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Langara Faculty Association: Easing student loans does nothing for debt

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Reported by Kurtis Gregory

The Langara Faculty Association and some students aren’t convinced that the B.C. government’s recent cut to student loan interest rates addresses the cost of education.

According to the provincial budget released in late February, students will now pay only half of the previous interest rate. However, since tuition costs were not addressed, students will still be burdened with debt because funding for post-secondary education in the province has dropped by 20 per cent in the last 15 years.

Better interest rates but debt problem remains

Niall Christie, an LFA representative and instructor at Langara, said the change in interest rates hardly begins to address the problem students face.

“The reduction of interest on student loans is basically a drop in the bucket,” Christie said. “It doesn’t address the root problem which is that you are going to be graduating with thousands of dollars of debt.”

“The logical conclusion of this trend is that we eventually get to the point where the only people who can afford to go to college and university are extremely rich.”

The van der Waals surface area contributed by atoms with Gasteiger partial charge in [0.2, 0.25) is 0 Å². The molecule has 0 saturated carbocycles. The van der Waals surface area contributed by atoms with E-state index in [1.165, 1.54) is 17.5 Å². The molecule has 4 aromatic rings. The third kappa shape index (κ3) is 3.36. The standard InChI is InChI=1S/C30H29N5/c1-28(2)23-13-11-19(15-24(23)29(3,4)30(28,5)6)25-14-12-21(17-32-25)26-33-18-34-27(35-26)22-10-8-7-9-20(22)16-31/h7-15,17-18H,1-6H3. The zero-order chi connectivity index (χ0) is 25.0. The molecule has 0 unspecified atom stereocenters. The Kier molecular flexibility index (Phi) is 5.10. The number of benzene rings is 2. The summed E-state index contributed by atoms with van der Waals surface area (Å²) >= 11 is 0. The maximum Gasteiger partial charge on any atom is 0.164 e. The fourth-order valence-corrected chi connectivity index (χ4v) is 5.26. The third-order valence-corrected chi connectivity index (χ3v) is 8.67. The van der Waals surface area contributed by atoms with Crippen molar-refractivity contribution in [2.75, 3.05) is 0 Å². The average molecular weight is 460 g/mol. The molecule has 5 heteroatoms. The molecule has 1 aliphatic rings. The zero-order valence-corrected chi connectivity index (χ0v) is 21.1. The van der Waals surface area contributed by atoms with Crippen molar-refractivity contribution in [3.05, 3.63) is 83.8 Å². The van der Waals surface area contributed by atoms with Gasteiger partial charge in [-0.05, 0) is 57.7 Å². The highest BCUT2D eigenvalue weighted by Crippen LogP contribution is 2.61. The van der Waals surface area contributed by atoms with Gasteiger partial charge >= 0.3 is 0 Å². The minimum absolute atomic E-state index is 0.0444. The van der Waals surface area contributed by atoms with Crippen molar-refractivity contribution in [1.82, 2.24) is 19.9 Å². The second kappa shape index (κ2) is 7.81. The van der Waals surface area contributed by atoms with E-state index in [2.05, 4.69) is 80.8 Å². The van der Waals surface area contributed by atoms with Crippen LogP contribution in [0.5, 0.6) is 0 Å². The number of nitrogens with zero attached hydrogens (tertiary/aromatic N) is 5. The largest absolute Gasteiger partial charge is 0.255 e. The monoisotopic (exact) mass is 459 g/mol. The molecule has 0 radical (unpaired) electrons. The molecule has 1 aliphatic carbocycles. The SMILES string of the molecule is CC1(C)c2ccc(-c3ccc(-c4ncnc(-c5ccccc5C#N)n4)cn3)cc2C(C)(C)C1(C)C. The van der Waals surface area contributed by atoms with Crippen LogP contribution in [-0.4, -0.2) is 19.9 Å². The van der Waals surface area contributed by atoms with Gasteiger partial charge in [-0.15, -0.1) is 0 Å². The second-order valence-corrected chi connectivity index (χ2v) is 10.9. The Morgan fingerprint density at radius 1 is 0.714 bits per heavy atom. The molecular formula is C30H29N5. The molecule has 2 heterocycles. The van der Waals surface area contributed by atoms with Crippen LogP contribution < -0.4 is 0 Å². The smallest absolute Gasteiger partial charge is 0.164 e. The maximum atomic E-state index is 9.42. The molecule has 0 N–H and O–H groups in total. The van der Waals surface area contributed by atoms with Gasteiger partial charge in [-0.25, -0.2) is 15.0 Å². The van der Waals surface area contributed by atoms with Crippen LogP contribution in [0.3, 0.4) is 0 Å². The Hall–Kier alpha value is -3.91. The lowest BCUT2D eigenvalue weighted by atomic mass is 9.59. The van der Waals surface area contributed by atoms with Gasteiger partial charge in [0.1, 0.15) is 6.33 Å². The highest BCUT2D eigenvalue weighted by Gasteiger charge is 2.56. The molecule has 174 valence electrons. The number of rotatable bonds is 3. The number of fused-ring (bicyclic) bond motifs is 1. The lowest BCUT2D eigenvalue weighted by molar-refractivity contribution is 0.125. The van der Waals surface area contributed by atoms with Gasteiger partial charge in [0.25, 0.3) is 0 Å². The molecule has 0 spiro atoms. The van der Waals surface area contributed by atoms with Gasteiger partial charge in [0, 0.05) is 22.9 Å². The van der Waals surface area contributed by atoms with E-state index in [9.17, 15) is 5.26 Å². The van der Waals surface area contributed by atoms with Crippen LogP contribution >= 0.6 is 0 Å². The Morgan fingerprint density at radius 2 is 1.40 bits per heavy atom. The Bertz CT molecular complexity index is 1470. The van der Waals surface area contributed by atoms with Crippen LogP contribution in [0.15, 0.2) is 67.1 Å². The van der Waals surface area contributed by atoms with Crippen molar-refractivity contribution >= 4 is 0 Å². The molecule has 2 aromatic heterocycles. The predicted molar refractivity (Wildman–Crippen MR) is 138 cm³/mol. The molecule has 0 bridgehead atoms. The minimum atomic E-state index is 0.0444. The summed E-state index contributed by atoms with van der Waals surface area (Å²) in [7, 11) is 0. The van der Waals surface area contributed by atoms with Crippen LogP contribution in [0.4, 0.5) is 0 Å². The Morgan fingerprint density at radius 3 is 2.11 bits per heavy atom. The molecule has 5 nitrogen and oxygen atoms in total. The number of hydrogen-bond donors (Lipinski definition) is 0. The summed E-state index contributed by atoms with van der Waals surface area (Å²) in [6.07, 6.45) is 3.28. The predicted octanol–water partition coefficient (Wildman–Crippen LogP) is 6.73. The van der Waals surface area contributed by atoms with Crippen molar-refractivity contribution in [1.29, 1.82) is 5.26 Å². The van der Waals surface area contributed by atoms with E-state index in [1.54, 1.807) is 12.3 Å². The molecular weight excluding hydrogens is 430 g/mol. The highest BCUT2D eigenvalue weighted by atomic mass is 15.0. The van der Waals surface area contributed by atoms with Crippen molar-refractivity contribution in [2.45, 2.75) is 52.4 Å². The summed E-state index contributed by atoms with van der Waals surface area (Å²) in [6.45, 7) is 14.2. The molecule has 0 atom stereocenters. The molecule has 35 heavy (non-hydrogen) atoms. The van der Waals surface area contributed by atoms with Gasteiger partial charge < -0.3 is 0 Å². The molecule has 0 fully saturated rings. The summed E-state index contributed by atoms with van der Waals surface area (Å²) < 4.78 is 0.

Niall Christie, a history instructor at Langara College, holds a medieval catapult after lobbing comments about the B.C. Liberal Party.

High school cost the issue

The B.C. government maintains that going forward, 78 per cent of jobs in the province will require higher education. The LFA said that with high tuition fees, the government is affecting the future of students.

Langara students are intimately aware of the increasingly unaffordable nature of higher education.

“Some of my friends are in thousands of dollars of debt from student loans, and cutting the interest rates will be really helpful in getting their lives started,” said Michelle Roach, a general arts student at Langara.

Students cautious

Other students are more cautious about the extent to which the interest cuts will help alleviate the burden of debt.

“I feel like it’ll really take time to know if that has helped or hasn’t, but if it does help I guess it’s a positive movement,” said Amanuel Wondie, a criminal justice student at Langara.

 

 

 

 

 

 

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